Slowing ships in Auckland's gulf may be the only way to prevent fatal collisions with a resident whale population, as new research shows the highly endangered mammals swim in shallower water than first thought.
A workshop on Bryde's whales and ship-strike was held this week to find ways to prevent their high death toll. University of Auckland researchers estimate at least two whales die a year from collisions in shipping lanes, from a tiny Auckland population of about 50.
The gathering of Auckland Council officials, the Department of Conservation, environmental groups and shipping industry members was called after another Bryde's (pronounced "Brooders") whale was killed in late January, and in light of new research which underlined the whales' vulnerability.
Auckland University biological scientists Rochelle Constantine and Natacha Aguilar found the whales spent 90 per cent of their time in the top 12m of water.
The whales also surfaced at night, meaning they might be putting themselves in a ship's path while resting.
Various regulatory and voluntary resolutions were raised at the workshop, including speed limits for ships, new shipping corridors and technology such as underwater alarms.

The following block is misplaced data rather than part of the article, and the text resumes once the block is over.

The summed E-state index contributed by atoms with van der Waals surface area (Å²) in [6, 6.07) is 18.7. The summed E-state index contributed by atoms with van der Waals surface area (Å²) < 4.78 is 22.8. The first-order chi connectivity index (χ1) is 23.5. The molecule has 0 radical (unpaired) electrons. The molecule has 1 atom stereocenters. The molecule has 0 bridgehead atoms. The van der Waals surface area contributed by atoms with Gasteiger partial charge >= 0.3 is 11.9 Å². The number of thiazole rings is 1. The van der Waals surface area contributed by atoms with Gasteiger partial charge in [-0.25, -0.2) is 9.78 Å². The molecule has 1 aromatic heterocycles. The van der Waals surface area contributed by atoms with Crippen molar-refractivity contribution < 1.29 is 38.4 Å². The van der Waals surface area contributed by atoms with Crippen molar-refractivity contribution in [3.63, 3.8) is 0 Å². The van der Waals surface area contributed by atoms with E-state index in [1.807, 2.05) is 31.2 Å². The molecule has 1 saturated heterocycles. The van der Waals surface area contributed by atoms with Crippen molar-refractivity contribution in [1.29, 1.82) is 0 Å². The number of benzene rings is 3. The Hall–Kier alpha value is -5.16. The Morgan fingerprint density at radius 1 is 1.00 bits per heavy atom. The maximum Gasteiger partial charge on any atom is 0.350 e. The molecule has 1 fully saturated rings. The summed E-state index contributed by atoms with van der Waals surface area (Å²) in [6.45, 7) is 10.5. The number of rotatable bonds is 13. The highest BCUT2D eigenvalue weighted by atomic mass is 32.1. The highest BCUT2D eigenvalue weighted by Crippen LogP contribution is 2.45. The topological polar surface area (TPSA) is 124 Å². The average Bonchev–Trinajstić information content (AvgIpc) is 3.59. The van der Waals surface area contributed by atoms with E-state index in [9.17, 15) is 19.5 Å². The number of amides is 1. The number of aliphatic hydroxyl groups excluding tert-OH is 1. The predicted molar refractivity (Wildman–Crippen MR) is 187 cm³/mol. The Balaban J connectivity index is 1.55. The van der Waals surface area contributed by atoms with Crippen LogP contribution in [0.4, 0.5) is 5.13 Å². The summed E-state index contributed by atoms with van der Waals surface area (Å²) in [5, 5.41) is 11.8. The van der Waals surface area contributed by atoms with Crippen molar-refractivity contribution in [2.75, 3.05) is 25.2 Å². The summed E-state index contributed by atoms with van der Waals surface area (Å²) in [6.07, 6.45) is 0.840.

Dr Constantine said a lowered speed limit was the most feasible option. This had already been introduced overseas - in the Straits of Gibraltar and off the northeast coast of the United States - and international shipping companies were accustomed to the rule.
The chances of a ship killing a whale fell by 50 per cent if the vessel was travelling below 12 knots and by 25 per cent below 10 knots.
Environmental Defence Society senior policy analyst Raewyn Peart said shipping industry representatives at the workshop were receptive to this rule change.
A new guideline for speed in the Hauraki Gulf would require approval from the Transport Minister. The ministry was unable to reply to inquiries yesterday.
Rerouting shipping traffic or creating more restricted shipping corridors were less practical options, because the range of large ships in the gulf operated at different depths.
Underwater alarms which warned whales of ships have been trialled, but have so far not proved successful. Researchers said sonar-like devices on ships simply added another sound to an already noisy marine space. In the worst cases, the alarms made the whales panic.
Ms Peart said her organisation was keen to see voluntary guidelines introduced, because they could be implemented almost immediately and reducing the incidence of ship-strike was a matter of urgency.
Dr Constantine said: "Every year we delay talking, it's potentially another two dead whales ... We've lost 41 whales in the last 16 years. Of the 18 we've looked at, 15 have died because of ship-strike."
* Options to reduce Bryde's whale collisions:
* New speed limit for ships.
* Shipping corridors or new routes
* Underwater alarms to warn whales.
* Bryde's in NZ: Fewer than 250.
* Population in Hauraki Gulf: 40-50.
* Deaths a year from natural causes: 2.
* Deaths a year by ship-strike: 1-2.